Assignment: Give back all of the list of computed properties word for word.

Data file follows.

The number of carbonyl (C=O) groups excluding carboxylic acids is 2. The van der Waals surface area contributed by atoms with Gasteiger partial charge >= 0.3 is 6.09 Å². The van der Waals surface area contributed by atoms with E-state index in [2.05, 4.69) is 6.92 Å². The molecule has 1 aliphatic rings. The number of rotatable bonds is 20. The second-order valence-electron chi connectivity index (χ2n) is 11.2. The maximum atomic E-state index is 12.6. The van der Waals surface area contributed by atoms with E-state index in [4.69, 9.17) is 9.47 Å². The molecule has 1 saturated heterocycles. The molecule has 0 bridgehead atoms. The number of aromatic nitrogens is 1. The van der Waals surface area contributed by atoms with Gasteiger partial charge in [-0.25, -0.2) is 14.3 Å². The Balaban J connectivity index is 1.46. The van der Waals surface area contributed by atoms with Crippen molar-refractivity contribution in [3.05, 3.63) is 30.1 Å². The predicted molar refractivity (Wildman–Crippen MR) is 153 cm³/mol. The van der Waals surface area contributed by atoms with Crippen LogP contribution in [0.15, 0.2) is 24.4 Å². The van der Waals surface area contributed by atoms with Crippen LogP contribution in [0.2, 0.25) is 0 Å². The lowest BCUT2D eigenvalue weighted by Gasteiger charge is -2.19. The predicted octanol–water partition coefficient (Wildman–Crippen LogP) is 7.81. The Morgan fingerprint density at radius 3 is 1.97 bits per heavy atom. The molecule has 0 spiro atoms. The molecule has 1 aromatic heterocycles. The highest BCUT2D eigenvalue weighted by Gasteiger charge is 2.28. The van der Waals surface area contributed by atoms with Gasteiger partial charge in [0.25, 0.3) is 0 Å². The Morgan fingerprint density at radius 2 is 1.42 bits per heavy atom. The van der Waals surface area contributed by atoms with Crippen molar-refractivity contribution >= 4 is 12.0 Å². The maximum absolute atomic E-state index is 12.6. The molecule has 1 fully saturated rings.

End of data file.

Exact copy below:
The number of carbonyl (C=O) groups excluding carboxylic acids is 2. The van der Waals surface area contributed by atoms with Gasteiger partial charge >= 0.3 is 6.09 Å². The van der Waals surface area contributed by atoms with E-state index in [2.05, 4.69) is 6.92 Å². The molecule has 1 aliphatic rings. The number of rotatable bonds is 20. The second-order valence-electron chi connectivity index (χ2n) is 11.2. The maximum atomic E-state index is 12.6. The van der Waals surface area contributed by atoms with E-state index in [4.69, 9.17) is 9.47 Å². The molecule has 1 saturated heterocycles. The molecule has 0 bridgehead atoms. The number of aromatic nitrogens is 1. The van der Waals surface area contributed by atoms with Gasteiger partial charge in [-0.25, -0.2) is 14.3 Å². The Balaban J connectivity index is 1.46. The van der Waals surface area contributed by atoms with Crippen molar-refractivity contribution in [3.05, 3.63) is 30.1 Å². The predicted molar refractivity (Wildman–Crippen MR) is 153 cm³/mol. The van der Waals surface area contributed by atoms with Crippen LogP contribution in [0.15, 0.2) is 24.4 Å². The van der Waals surface area contributed by atoms with Crippen LogP contribution in [0.2, 0.25) is 0 Å². The lowest BCUT2D eigenvalue weighted by Gasteiger charge is -2.19. The predicted octanol–water partition coefficient (Wildman–Crippen LogP) is 7.81. The Morgan fingerprint density at radius 3 is 1.97 bits per heavy atom. The molecule has 0 spiro atoms. The molecule has 1 aromatic heterocycles. The highest BCUT2D eigenvalue weighted by Gasteiger charge is 2.28. The van der Waals surface area contributed by atoms with Gasteiger partial charge in [0.25, 0.3) is 0 Å². The Morgan fingerprint density at radius 2 is 1.42 bits per heavy atom. The van der Waals surface area contributed by atoms with Crippen molar-refractivity contribution >= 4 is 12.0 Å². The maximum absolute atomic E-state index is 12.6. The molecule has 1 fully saturated rings.